New orders in the UK construction sector rose in June at the fastest pace since May 2017, according to the latest PMI.
Survey respondents reported improved client demand, with residential work remaining the best performing area but commercial building expanding at the fastest pace since February. Civil engineering growth eased to a three-month low.
The IHS Markit/CIPS UK Construction Purchasing Managers’ Index rose to 53.1 in June, up on 52.5 in May and against the no-change reading of 50, signalling the sharpest overall rise in construction output since November 2017.
Duncan Brock, group director at CIPS, said: “With the fastest rise in new orders since May 2017, it appears the brakes are off for the construction sector. Despite being hampered by economic uncertainty, firms reported an improved pipeline of work as clients committed to projects and hesitancy was swept away.
“Input prices were a challenge with the biggest inflationary rise since September 2017, so the pressure was on to build up stocks of materials rising in price and becoming more scarce. This resulted in a heavy impact on suppliers unable to keep pace as deliveries became laboured and purchasing managers were at their busiest for two and a half years.”
The rise in input buying was the steepest since December 2015, with firms noting this reflected new project starts and forward purchasing of stocks to mitigate forthcoming price rises.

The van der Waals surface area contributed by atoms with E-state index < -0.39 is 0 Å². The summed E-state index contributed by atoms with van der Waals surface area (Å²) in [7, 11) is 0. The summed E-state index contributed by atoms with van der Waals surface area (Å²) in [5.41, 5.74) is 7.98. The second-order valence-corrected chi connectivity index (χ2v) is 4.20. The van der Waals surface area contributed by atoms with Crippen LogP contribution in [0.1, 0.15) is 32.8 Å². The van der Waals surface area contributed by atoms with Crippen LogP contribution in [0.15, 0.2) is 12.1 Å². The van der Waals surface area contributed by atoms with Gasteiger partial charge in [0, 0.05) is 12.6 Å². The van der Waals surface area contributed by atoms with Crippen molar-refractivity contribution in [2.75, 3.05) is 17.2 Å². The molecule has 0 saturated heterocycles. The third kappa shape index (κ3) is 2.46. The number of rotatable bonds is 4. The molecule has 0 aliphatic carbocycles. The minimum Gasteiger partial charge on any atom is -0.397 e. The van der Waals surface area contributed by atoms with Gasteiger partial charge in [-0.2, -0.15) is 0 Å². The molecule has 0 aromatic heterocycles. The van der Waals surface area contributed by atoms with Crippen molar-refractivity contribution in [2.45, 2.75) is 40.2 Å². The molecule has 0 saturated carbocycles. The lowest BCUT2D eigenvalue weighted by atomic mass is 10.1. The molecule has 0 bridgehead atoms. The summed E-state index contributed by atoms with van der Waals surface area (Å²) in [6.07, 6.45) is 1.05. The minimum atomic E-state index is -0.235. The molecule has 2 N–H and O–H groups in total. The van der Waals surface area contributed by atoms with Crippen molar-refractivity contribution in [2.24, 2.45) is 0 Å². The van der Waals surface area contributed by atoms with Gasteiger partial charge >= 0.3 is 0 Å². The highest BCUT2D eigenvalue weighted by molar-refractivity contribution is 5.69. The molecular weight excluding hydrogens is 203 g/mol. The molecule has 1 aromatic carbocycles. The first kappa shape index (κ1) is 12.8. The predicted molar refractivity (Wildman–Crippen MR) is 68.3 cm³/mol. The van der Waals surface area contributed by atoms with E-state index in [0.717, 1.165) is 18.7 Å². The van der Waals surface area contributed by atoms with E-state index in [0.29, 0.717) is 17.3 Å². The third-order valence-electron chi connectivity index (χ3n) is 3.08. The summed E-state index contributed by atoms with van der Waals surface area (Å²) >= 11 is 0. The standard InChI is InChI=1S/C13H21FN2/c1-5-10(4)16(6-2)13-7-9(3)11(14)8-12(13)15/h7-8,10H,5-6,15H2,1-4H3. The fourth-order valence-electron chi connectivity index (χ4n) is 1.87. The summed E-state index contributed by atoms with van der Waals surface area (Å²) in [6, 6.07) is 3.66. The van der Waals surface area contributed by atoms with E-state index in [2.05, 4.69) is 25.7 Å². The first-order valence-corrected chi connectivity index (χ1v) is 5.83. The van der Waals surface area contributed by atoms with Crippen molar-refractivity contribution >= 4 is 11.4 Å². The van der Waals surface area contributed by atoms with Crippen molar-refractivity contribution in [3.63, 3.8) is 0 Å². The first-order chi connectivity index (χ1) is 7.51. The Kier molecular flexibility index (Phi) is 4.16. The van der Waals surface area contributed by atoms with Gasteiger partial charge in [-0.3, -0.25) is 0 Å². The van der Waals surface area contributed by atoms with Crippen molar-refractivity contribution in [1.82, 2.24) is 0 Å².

Input prices increased at the sharpest pace for nine months, attributed to transportation costs and higher prices for metals, particularly steel. Vendor lead times lengthened again in June, driven by low stocks and supplier capacity constraints.
Brock said: “Housing continued on its positive trajectory for a fifth month and commercial activity also improved after a weak start to the second quarter. However, before we bring out the bunting, the sector is not out of the woods yet and there needs to be further sustainable activity to be convincing. A cloud of uncertainty remains, given the sector’s hit and miss performance so far this year and lower than average business confidence in June.”
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